Troubleshooting a Mac can help you sort out many issues that you might be facing. If your Mac is struggling to start up or if you’re encountering boot issues, it might be a good idea to launch your Mac in Safe mode to try to identify and resolve the issues.
Here’s everything you need to know about booting your Mac into Safe mode.
Apple includes a Safe mode in macOS that is essentially a stripped-down version of the operating system, which can resolve many issues that are stopping your Mac from starting up.
Safe mode boots your Mac without starting any other programs. This can include login items, inessential system extensions, and third-party fonts. As a result, you’ll learn whether it’s an app that’s causing issues or your system as a whole. Launching your Mac in Safe mode also cleans the caches, which can make your Mac run faster.
You’ll have limited functionality while using Safe mode—you might not be able to use many apps, some USB or Thunderbolt peripherals might not available, and your internet access might be limited.
Related: How to Isolate Software or Hardware Issues on Mac
Booting your Mac in Safe mode is quite easy and safe to do. The steps are a bit different for Intel Macs and Apple silicon Macs. We’ve outlined both the processes below.
Follow these steps to Safe boot your Intel Mac:MAKEUSEOF VIDEO OF THE DAY
To boot up your M1 Mac in Safe mode, follow the steps below:
You should automatically see "Safe boot" in red at the top-right of your screen in Safe mode. However, if you’d like to confirm that your Mac has indeed started up in Safe mode, you can use the About this Mac function. To do this:
Once you’ve launched your Mac in Safe mode, the first step is to see if your Mac loads up correctly. If your Mac wasn’t booting up before, when you started it normally, and it booted in Safe mode, it means there’s an issue with a program or an app (most probably a startup app).
As we mentioned earlier, Safe mode performs certain checks and prevents some software from loading or opening when you start up your Mac. Thus you can usually identify any startup issues that you may be facing. As only essential kernel extensions are loaded (hardware and software drivers), a third-party app may be causing your troubles.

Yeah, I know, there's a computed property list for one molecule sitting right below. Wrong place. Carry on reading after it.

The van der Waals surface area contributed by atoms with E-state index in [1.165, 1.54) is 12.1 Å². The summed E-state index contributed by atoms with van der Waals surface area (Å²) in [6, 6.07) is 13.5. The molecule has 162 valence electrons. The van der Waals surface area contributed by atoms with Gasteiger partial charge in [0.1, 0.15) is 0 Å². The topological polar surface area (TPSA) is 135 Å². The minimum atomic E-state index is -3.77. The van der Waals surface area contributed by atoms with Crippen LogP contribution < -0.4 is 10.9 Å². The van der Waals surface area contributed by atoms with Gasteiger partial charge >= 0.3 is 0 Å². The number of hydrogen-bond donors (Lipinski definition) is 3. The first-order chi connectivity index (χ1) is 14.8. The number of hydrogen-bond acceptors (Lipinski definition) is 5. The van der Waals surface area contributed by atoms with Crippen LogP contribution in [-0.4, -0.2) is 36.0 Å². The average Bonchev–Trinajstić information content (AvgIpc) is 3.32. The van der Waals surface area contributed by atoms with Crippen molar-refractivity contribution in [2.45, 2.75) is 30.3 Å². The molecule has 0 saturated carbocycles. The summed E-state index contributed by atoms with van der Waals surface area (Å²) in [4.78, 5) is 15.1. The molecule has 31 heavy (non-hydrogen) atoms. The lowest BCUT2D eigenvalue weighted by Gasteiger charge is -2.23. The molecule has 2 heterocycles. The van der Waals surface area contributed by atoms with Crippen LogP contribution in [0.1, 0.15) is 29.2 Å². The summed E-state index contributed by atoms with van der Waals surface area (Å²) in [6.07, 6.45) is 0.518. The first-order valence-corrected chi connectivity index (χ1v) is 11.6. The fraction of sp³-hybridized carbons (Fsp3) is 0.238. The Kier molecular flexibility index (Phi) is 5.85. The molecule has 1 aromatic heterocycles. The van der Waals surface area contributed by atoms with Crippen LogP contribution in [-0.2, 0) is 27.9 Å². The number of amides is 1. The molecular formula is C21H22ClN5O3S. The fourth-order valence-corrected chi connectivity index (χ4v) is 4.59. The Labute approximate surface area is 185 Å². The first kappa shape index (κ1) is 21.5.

Additionally, system caches are automatically cleaned. This clears up the caches and can speed up your Mac if it’s slowing your system down. Safe mode also forces a directory check of the startup volume, which means that any issues with the hard disk that are interfering with the boot process can be identified.
There’s not much you can do apart from this in Safe mode. As mentioned above, if a problem you’ve been having doesn’t occur when you boot in Safe mode, then it’s most probably related to a problematic kernel extension (perhaps related to faulty hardware) or an app issue. In this scenario, you should try cleaning up your Mac’s startup app list.
Having too many startup programs can slow down your Mac, and extend its boot time. You can change your startup apps from the System Preferences:
Related: How to Add, Remove, and Delay Startup Apps on a Mac
If you still aren’t able to locate or fix the issue, you can try restoring your Mac to a previous backup version using Time Machine. Make sure the version you are restoring your Mac to worked properly.
To restore your Mac using Time Machine backup, connect the external disk (containing the backup) to your Mac and restore it using the Time Machine app.
Once you’re done with Safe mode, and you want to return your Mac to its normal state, simply restart your Mac and power it on again as you usually would. Your Mac will boot up normally, provided you’ve solved any boot issues.
If your Mac fails to boot up in Safe mode, it’s possible that your Mac startup disk has either a macOS issue or a hardware problem. You can try reinstalling macOS or restoring your Mac from a Time Machine backup using macOS Recovery mode, which might do the trick.
Another tip is to load your Mac in Verbose mode. Verbose mode loads everything on your Mac but describes what it’s doing during the process. It looks similar to the Terminal interface, but the benefit is that you can see exactly what process is causing your boot problems. To launch your Mac into Verbose mode, simply press Cmd + V as your Mac boots. You’ll see the Terminal messages appear during the startup process.
Related: A Quick Guide to macOS Boot Modes and Startup Key Combinations
If an issue arises that you’re unsure of, rectifying the problem might be a bit advanced for the average user. In such a case, we’d advise taking your Mac to an Apple Store or an Apple Authorized Service Provider for a checkup. The technicians there should help identify the problem and will hopefully be able to fix it for you.Mac Won't Boot or Start? How to Fix Issues With a Mac Not Turning On Read NextShareTweetShareEmail Related TopicsAbout The AuthorShujaa Imran(69 Articles Published)
Shujaa Imran is a die-hard Apple user and loves helping out others with their macOS and iOS-related issues. Apart from this, he's also a cadet pilot, aspiring to become a commercial pilot one day.MoreFrom Shujaa Imran
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